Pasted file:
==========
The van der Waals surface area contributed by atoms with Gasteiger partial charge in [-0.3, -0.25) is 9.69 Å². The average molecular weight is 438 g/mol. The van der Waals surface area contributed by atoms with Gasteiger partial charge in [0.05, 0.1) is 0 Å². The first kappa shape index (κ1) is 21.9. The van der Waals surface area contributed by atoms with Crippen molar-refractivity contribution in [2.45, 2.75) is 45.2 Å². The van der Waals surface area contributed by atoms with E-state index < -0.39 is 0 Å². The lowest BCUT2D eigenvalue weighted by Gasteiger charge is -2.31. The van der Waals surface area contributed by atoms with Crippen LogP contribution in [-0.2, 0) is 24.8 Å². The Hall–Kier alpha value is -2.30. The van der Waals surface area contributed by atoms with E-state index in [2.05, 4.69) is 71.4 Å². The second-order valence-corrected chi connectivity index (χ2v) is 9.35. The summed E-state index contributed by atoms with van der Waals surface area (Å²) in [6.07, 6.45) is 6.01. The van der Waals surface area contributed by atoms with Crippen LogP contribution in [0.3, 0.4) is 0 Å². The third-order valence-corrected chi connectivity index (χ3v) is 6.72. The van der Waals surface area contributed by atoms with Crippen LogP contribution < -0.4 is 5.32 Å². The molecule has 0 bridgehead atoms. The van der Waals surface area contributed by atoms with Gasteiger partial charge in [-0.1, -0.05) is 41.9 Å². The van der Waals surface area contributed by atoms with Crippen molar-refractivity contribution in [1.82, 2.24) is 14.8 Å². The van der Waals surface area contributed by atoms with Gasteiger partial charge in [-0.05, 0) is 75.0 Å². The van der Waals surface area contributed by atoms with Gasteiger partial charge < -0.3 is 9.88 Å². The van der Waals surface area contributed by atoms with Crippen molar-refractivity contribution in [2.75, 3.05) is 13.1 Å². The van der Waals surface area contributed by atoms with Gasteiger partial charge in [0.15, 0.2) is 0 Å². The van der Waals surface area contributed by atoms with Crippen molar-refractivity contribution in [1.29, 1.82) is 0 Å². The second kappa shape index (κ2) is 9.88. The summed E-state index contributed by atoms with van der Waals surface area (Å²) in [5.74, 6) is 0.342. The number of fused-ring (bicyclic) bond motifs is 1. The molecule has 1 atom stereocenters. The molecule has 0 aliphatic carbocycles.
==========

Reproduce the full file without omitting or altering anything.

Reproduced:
The van der Waals surface area contributed by atoms with Gasteiger partial charge in [-0.3, -0.25) is 9.69 Å². The average molecular weight is 438 g/mol. The van der Waals surface area contributed by atoms with Gasteiger partial charge in [0.05, 0.1) is 0 Å². The first kappa shape index (κ1) is 21.9. The van der Waals surface area contributed by atoms with Crippen molar-refractivity contribution in [2.45, 2.75) is 45.2 Å². The van der Waals surface area contributed by atoms with E-state index < -0.39 is 0 Å². The lowest BCUT2D eigenvalue weighted by Gasteiger charge is -2.31. The van der Waals surface area contributed by atoms with Crippen LogP contribution in [-0.2, 0) is 24.8 Å². The Hall–Kier alpha value is -2.30. The van der Waals surface area contributed by atoms with E-state index in [2.05, 4.69) is 71.4 Å². The second-order valence-corrected chi connectivity index (χ2v) is 9.35. The summed E-state index contributed by atoms with van der Waals surface area (Å²) in [6.07, 6.45) is 6.01. The van der Waals surface area contributed by atoms with Crippen LogP contribution in [0.3, 0.4) is 0 Å². The third-order valence-corrected chi connectivity index (χ3v) is 6.72. The van der Waals surface area contributed by atoms with Crippen LogP contribution < -0.4 is 5.32 Å². The molecule has 0 bridgehead atoms. The van der Waals surface area contributed by atoms with Gasteiger partial charge in [-0.1, -0.05) is 41.9 Å². The van der Waals surface area contributed by atoms with Crippen molar-refractivity contribution in [1.82, 2.24) is 14.8 Å². The van der Waals surface area contributed by atoms with Gasteiger partial charge in [-0.05, 0) is 75.0 Å². The van der Waals surface area contributed by atoms with Gasteiger partial charge < -0.3 is 9.88 Å². The van der Waals surface area contributed by atoms with Crippen molar-refractivity contribution in [2.75, 3.05) is 13.1 Å². The van der Waals surface area contributed by atoms with Gasteiger partial charge in [0.15, 0.2) is 0 Å². The van der Waals surface area contributed by atoms with Crippen molar-refractivity contribution in [1.29, 1.82) is 0 Å². The second kappa shape index (κ2) is 9.88. The summed E-state index contributed by atoms with van der Waals surface area (Å²) in [5.74, 6) is 0.342. The number of fused-ring (bicyclic) bond motifs is 1. The molecule has 1 atom stereocenters. The molecule has 0 aliphatic carbocycles.